The Real Great Escape


The Great Escape is one of those movies that has attained ‘cult’ status.  With a star-studded cast including Steve McQueen, James Garner, Richard Attenborough, James Donald, Charles Bronson, Donald Pleasence, James Coburn and Hannes Messemer, the actors carry the plot.  But is the story, as seen on the silver screen, the ‘real’ story?  No, says Guy Walters, the author of The Real Great Escape (ISBN 978-0-553-82611-1, Bantam Press 2013).

Walters writes that “the Real Great Escape that you hold in your hands is just as exciting and absorbing as the almost fictional version you currently have in your head.  The only bad news is that nobody escaped on a motorbike.”

Back to the movie, Attenborough played the role of the mastermind, called Roger Bartlett in the film.  A character that was drawn from the real-life Roger Bushell, and author Walters goes into great detail to make the persona alive, even down to his relationship with one of the daughters of Earl Howe, a famous British racing driver who won Le Mans in 1931.  I can vouch for the accuracy, having been shown around the Earl’s study with the Le Mans trophy in pride of place (a bronze of Boadicea in her chariot) by the current Earl, his son.  These were the landed gentry of the pre-war era.

The book details some of Bushell’s previous attempts at escaping, something missing from the celluloid version of history.  These show something of the bravery (and sometimes bravado) of this man, who was actually a South African who flew for the Royal Air Force in Britain.

Examination of the psychological profiles of the POWs are described, with one group remaining mentally well, mainly by plotting escapes, while others took to their beds and deteriorated noticeably.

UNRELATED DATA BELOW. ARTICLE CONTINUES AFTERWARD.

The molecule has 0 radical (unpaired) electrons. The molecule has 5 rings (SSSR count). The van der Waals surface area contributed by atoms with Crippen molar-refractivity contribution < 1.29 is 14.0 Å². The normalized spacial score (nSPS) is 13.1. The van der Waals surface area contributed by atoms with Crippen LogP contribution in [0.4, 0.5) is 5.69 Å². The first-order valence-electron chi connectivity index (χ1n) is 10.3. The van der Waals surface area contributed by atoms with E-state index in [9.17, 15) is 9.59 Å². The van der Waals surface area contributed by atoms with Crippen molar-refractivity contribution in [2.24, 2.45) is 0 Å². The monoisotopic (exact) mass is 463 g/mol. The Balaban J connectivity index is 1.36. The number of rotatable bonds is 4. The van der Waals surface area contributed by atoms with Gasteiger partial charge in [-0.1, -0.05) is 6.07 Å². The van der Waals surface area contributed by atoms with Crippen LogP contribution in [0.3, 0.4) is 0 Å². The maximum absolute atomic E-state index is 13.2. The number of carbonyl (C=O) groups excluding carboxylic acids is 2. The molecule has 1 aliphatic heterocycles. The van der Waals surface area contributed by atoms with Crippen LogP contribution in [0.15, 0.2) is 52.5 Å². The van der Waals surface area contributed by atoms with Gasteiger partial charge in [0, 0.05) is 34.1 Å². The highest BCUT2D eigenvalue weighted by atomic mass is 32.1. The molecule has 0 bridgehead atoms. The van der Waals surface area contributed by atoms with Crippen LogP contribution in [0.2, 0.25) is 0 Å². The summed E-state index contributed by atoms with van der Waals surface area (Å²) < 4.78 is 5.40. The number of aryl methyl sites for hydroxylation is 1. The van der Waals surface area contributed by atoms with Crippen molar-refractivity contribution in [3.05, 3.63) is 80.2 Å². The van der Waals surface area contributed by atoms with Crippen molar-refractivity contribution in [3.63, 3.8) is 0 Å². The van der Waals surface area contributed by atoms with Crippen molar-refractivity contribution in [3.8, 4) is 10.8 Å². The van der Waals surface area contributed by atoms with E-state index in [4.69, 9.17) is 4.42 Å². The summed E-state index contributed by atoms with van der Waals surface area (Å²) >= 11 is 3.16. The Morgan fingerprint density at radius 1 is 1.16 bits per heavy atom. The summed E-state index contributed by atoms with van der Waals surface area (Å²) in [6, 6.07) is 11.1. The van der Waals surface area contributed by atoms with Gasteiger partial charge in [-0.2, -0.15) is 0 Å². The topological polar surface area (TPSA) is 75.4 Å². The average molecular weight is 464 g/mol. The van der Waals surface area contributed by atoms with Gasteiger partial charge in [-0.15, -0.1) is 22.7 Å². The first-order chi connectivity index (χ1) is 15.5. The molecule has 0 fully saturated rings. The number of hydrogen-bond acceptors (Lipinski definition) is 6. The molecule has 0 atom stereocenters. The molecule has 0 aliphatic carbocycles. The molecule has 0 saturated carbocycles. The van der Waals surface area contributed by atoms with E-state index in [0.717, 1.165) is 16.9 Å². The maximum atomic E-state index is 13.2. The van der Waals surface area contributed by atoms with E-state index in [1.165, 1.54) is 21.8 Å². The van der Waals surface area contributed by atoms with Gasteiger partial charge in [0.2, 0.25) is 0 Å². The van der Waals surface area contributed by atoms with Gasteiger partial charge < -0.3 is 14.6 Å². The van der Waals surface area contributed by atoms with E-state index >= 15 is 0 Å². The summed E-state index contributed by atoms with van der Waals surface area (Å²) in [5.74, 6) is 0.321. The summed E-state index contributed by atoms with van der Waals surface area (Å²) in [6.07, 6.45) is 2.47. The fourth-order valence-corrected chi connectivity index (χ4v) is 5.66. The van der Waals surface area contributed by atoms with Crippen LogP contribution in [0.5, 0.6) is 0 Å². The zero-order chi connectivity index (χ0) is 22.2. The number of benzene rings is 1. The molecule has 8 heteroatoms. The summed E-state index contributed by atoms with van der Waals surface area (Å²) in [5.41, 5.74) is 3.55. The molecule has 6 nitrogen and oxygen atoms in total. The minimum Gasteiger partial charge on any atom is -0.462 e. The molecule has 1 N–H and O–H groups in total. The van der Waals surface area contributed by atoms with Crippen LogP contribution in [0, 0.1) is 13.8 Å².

Walters also delves into the minds of the German captors, and the loyalties of the camp commandants are explored, with some of the Germans serving their country, without necessarily serving the regime.  This was most evident with commandants who looked at the prison as being a place where Germans and Allies could learn something from each other.  A utopia which could never happen.

I found it interesting that not every one of the POW’s was intent on tunneling their way to freedom, but quite to the contrary felt that attempts at escape just made prison life more unbearable, as the German heightened their surveillance of the POW’s, and privileges were withdrawn.

Walters writes, many regarded “the tunnellers as a breed apart, who were able to put up with the prospect of being buried alive, intense claustrophobia, heat, stuffy air, and the smell from the fat lamps.”

A fascinating book with pages of historical data, including the roll-call and naming those who died in the escape.  And which group pulled the trigger.  With several color plates, this is a bargain at B605 at Bookazine in the Avenue.  This book is far more than the movie, looking at the whole spectrum of life in a Stalag from both sides, rather than the celluloid excitement of just the tunnel.  Guy Walters has definitely chronicled the “real” Great Escape.